Middle East Online LONDON: The oil market faces an uncertain outlook in 2015 as tumbling prices resulting from global oversupply stoke geopolitical tensions in key producers of crude, analysts say.
Oil prices have lost around half their value since June, punished by abundant supplies, a stronger dollar and weak demand in the faltering world economy.
Losses accelerated in late November when the Organization of Petroleum Exporting Countries (OPEC) -- which pumps out one-third of the world's oil -- decided against cutting its output despite the supply glut.
Prices subsequently hit a series of five-year lows in London and New York, rocked also by 2015 oil demand forecast downgrades from both OPEC and the International Energy Agency watchdog.
At the OPEC meeting on November 27, kingpin Saudi Arabia and other Gulf monarchies opposed a cut to the cartel's daily output ceiling of 30 million barrels.
Analysts say they want lower prices, even if it slashes incomes, to counter the rise of US shale oil -- which is more expensive to produce and eats into OPEC's market share.
However at the other end of the scale, oil producers Venezuela, Nigeria, Iran, Iraq and Russia are desperate for prices to rise so they can balance their books and salvage their teetering economies.
- Social, political turmoil -
In Venezuela, plunging crude oil prices have already sparked social unrest and political uncertainty.
Following the OPEC meeting, Venezuelan President Nicolas Maduro ordered his government to slash the budget of his oil-dependent and economically weak nation.
In Russia, the tumbling oil market -- combined with Western sanctions linked to the Ukraine crisis -- has sparked a collapse in the ruble.
The plunge in crude prices since June has hit Russia particularly hard, as half of the country's revenues stem from energy exports.
Russia's central bank hiked its interest rate for the second time in a week on Monday in an attempt to halt the ruble's plunge, which has sparked huge rises for consumer goods.
Norway, on the other hand, unexpectedly cut interest rates on Thursday in an effort to counteract the impact of plunging oil prices and stimulate the Nordic nation's oil-dependent economy.
In the Middle East, Iraq -- which is battling Islamic State (IS) militants -- will take a major hit from the plunging cost of crude, according to expert Richard Mallinson at consultancy Energy Aspects.
"For now the Iraqi prime minister (Haider al-Abadi) is managing to hold together his political coalition and has halted IS advances with various international support," Mallinson said.
"Iraqi politicians will find it difficult to cut spending in the current context and so the country is potentially facing a serious economic crisis in the next year or two."
Added to the picture, Iran -- the second biggest oil producer in the 12-nation OPEC cartel after kingpin Saudi Arabia -- is gaining increasing power within Iraq.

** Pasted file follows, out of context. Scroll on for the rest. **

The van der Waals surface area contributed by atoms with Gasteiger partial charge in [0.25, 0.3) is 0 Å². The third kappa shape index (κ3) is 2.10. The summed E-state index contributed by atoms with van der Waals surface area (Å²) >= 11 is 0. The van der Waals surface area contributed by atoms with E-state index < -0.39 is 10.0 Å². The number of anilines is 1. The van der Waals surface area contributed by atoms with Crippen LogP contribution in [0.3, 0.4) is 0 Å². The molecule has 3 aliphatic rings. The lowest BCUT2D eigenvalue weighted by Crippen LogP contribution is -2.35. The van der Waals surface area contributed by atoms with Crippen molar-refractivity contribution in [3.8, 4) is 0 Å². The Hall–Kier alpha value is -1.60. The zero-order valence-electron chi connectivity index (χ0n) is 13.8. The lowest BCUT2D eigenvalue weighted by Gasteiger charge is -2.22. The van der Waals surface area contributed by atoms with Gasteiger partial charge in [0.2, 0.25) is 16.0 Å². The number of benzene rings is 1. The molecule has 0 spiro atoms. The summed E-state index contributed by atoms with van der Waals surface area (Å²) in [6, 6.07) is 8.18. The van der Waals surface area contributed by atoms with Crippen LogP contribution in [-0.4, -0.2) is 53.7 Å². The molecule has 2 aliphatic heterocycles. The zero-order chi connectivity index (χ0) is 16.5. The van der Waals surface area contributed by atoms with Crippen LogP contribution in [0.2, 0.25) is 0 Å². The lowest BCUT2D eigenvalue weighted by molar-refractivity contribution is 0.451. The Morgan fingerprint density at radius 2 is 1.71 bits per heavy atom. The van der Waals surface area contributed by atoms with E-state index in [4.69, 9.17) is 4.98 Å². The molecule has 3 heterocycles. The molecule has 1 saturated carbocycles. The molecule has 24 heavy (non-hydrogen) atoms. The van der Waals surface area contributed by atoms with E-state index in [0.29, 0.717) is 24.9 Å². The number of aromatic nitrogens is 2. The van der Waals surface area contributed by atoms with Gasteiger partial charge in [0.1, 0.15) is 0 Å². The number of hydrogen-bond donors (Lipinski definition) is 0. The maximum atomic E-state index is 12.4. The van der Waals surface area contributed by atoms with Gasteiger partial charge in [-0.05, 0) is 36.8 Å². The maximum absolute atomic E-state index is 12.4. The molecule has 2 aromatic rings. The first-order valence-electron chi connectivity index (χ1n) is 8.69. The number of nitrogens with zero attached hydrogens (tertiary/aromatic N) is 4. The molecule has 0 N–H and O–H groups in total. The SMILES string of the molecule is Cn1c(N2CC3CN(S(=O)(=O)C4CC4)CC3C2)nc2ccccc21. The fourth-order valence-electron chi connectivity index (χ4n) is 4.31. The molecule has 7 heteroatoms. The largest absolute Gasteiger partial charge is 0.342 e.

"Iran is getting even more influential in Iraq, and those two countries together could start to challenge the level of Saudi crude oil exports in coming years," said Petromatrix analyst Olivier Jakob.
At the same time however, US lawmakers could decide next year to impose fresh sanctions on Iran over its disputed nuclear energy programme, which could continue to weigh on the nation's own oil exports.
- Rebalancing? -
Some analysts, however, predict that low oil prices could stimulate demand and global economic growth, which would help soak up excess supplies.
In turn, that would help to lift prices in the long run.
"One cure for low oil prices is low oil prices," summarised analysts at Swiss bank UBS.
A 25 percent drop in world oil prices in the short term would help boost global demand for crude by 0.50 percent, or 460,000 barrels per day, according to IMF data cited by British bank Barclays.
However, it could take quite some time for the benefits of low oil prices to boost world economic growth.
"It could potentially take from a few months to perhaps a year for the lower oil prices to feed through the global economy," noted analyst Fawad Razaqzada at trading site Forex.com.
In the meantime, low prices would curb output from high-cost US shale energy producers, according to Germany's Commerzbank. Falling oil prices "will be a tough test for the profitability of many (US) producers and is likely to spark a supply reaction in the medium term," said Commerzbank analyst Carsten Fritsch.
OPEC faces tough new competition from cheaper oil from US shale fields -- but this involves a costly extraction process that needs high oil prices to make it worthwhile.
Oil output is booming in the United States thanks to fracking, which involves blasting a high-pressure blend of water, sand and chemicals deep underground in order to release hydrocarbons trapped between layers of shale rock.